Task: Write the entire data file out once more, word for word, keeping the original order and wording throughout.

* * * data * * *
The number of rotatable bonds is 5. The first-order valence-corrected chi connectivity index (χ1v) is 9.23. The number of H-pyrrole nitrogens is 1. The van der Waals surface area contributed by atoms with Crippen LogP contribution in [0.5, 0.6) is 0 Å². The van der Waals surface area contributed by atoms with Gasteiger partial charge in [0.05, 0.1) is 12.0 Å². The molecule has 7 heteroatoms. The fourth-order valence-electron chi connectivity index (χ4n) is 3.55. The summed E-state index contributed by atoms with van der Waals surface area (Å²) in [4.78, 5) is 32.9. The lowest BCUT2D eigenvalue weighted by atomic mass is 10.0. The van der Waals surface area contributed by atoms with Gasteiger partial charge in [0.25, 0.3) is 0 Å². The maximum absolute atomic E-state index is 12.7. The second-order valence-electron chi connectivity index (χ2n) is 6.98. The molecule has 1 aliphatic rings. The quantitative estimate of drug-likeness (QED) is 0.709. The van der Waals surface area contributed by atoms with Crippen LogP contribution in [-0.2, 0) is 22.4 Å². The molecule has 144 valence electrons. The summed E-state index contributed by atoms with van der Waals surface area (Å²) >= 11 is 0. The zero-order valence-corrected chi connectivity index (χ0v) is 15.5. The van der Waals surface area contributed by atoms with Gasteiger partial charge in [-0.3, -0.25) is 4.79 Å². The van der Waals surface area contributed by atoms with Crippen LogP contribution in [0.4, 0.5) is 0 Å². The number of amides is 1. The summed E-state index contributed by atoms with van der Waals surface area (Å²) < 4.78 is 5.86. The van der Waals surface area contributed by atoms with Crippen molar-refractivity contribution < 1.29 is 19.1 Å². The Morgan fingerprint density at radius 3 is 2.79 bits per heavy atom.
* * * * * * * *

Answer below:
The number of rotatable bonds is 5. The first-order valence-corrected chi connectivity index (χ1v) is 9.23. The number of H-pyrrole nitrogens is 1. The van der Waals surface area contributed by atoms with Crippen LogP contribution in [0.5, 0.6) is 0 Å². The van der Waals surface area contributed by atoms with Gasteiger partial charge in [0.05, 0.1) is 12.0 Å². The molecule has 7 heteroatoms. The fourth-order valence-electron chi connectivity index (χ4n) is 3.55. The summed E-state index contributed by atoms with van der Waals surface area (Å²) in [4.78, 5) is 32.9. The lowest BCUT2D eigenvalue weighted by atomic mass is 10.0. The van der Waals surface area contributed by atoms with Gasteiger partial charge in [0.25, 0.3) is 0 Å². The maximum absolute atomic E-state index is 12.7. The second-order valence-electron chi connectivity index (χ2n) is 6.98. The molecule has 1 aliphatic rings. The quantitative estimate of drug-likeness (QED) is 0.709. The van der Waals surface area contributed by atoms with Crippen LogP contribution in [-0.2, 0) is 22.4 Å². The molecule has 144 valence electrons. The summed E-state index contributed by atoms with van der Waals surface area (Å²) >= 11 is 0. The zero-order valence-corrected chi connectivity index (χ0v) is 15.5. The van der Waals surface area contributed by atoms with Gasteiger partial charge in [-0.3, -0.25) is 4.79 Å². The van der Waals surface area contributed by atoms with Crippen LogP contribution in [0.4, 0.5) is 0 Å². The number of amides is 1. The summed E-state index contributed by atoms with van der Waals surface area (Å²) < 4.78 is 5.86. The van der Waals surface area contributed by atoms with Crippen molar-refractivity contribution < 1.29 is 19.1 Å². The Morgan fingerprint density at radius 3 is 2.79 bits per heavy atom.